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Local Tutors Offer SAT Prep Options

Changes in college admissions test raise anxiety and demand for prep courses and tutoring.

The revised SAT will make its debut in six short weeks — which is just enough time for students to cram in a test prep course with one of many local tutoring firms.

The changes to the test are the most wide-ranging in its history. On the verbal portion of the test, the analogies section has been deleted and a 25-minute writing test plus questions about grammar were added. The math section sees a slight increase in difficulty, adding questions on trigonometry and advanced algebra. And to cap these changes, the test is now scored out of 2,400, rather than 1,600. The writing test accounts for the additional 800.

With the scale of the changes, it's no surprise that more local students are turning to extracurricular SAT training. Huntington Learning Center has expanded its SAT offerings to cope with increased demand, said Karen Helm, director at the Fairfax Huntington branch.

SAT tutoring begins with an assessment. At Huntington, that assessment takes the form of administering an actual SAT, with additional skills assessments to zero in on student's shortcomings. Once that's done, a tutor sits down with the student and parents to outline options.

"We say, 'This is your SAT, this is your GPA, these are schools you could get into, these are schools that would be a reach,' and then we design a program to help achieve their goals," Helm said.

The changes to the SAT are both good and bad, said Cheryl Feuer, director of Herndon-based Tutoring for Success. For example, the removal of analogies makes it unnecessary for students to learn vocabulary out of context. Instead of memorizing lists of "SAT words,” Feuer recommended that students read widely to help reading comprehension scores.

THE WRITING SECTION, which asks that test-takers evaluate a quote, then back up their opinion with examples from culture, history, or their own experience, is expected to be a challenge.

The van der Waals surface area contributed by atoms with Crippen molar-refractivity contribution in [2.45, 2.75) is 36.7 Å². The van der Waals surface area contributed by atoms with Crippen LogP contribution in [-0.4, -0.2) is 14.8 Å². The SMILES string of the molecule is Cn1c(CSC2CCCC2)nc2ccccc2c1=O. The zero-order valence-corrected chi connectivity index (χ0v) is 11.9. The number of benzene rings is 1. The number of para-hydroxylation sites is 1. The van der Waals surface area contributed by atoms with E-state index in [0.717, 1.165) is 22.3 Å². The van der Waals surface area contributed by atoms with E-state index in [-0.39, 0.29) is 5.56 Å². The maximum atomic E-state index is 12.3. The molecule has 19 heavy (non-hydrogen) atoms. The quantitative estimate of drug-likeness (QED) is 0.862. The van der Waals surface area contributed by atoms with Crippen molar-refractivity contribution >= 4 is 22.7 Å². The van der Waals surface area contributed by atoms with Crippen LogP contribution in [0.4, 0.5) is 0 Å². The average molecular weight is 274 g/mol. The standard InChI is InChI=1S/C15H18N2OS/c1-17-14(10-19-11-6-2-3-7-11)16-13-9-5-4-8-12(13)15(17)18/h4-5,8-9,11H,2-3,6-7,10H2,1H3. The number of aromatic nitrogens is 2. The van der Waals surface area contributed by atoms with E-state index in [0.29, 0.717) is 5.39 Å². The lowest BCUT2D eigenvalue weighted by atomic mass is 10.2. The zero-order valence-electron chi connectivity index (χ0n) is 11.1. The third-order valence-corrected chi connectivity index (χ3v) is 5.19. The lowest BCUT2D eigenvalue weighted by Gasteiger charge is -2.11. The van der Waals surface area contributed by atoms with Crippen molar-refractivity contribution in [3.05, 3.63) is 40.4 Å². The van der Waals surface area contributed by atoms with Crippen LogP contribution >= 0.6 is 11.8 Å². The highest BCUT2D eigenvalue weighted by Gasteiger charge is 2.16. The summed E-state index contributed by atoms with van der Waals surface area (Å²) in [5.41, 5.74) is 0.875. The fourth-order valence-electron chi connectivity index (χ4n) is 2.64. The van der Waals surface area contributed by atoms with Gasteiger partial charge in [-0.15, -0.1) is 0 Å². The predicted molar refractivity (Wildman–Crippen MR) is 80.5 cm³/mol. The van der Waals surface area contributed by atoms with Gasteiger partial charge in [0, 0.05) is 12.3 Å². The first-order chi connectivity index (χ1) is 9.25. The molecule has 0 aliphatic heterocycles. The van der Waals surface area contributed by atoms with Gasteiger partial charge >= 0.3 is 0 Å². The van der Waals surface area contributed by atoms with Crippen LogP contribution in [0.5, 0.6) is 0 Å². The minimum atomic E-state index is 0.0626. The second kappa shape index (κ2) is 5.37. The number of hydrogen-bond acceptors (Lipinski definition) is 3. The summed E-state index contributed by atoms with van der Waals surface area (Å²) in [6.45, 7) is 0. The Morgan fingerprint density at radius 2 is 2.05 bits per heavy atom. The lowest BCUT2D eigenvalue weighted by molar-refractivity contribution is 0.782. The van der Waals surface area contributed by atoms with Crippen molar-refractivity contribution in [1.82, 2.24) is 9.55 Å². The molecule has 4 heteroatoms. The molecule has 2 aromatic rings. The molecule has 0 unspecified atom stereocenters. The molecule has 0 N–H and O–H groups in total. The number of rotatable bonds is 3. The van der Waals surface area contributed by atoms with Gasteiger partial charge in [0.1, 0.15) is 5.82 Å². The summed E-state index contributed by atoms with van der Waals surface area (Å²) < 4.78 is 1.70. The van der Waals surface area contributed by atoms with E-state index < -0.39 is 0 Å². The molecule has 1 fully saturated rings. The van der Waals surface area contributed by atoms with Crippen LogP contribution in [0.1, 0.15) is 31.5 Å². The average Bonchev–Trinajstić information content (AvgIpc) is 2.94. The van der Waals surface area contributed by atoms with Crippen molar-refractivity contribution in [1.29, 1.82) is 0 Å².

"Students don't necessarily have that much experience," with the desired style of writing, Feuer said.

Beverly Weaver, director of Kingsbury Northern Virginia Tutoring Center, said that the current fashion of teaching writing through the “whole writing” process, in which students start with an idea web and work on an essay through several drafts, also serves to make the writing portion challenging.

“Kids aren’t used to writing on the spot,” she said. “It’s a good process, but you can’t do it in 25 minutes.” Kingsbury tutors help students make a web or outline a few minutes and then move directly into a final draft.

Another new section — word usage, which asks students to make grammatically correct sentences — is so challenging that, Feuer said, tutors who took a practice test averaged four out of 20 wrong, and no one's test was completely correct.

STUDENTS SEEKING SAT prep can choose between one-on-one tutoring and small groups. Prep classes are offered by private companies and by local school systems.

Huntington offers only one-on-one sessions, Helm said. "It allows us to vary instruction based on student needs. In a class, if the majority of the class is weak on verbal but you're weak in math, you may not be able to get as much benefit."

She added that one-on-one tutoring can help even students with weaknesses in very specific areas, such as geometry. On practice tests, these sessions have caused student scores on the revised SAT to improve by an average of 200 points.

The cost is $195 for the initial consultation, and then $45 to $65 per hour for instruction. The number of sessions needed depends on the student, Helm said.

Tutoring for Success offers both small groups and one-on-one sessions. Feuer said that the small groups are often more energetic, and allow students to interact, while one-on-one sessions allow students to work on whatever specific problems they have. The hourly rate for individual sessions is $65-$75, while students in the small groups will pay $700 for eight three-hour sessions.

Kingsbury also offers both one-on-one tutoring and group sessions. Generally, the one-on-one sessions are for students with learning difficulties, such as dyslexia, or other special needs, Weaver said. The cost is $70 per hour for individual tutoring and $550 for six two-hour sessions for the group. Students will get out of group sessions what they put into them, she said. “When you take SAT prep courses, a lot of people think taking the course makes the difference. That’s not entirely true. The course lays out information, but what prepares you is doing the work again and again,” Weaver said.

Whatever tutoring option is chosen, Feuer cautioned students and parents not to get too wrapped up in SAT scores.

"They need to remember that most better colleges consider other things. Part of your score is going to be chance, and this doesn't tell you whether you're dumb or smart."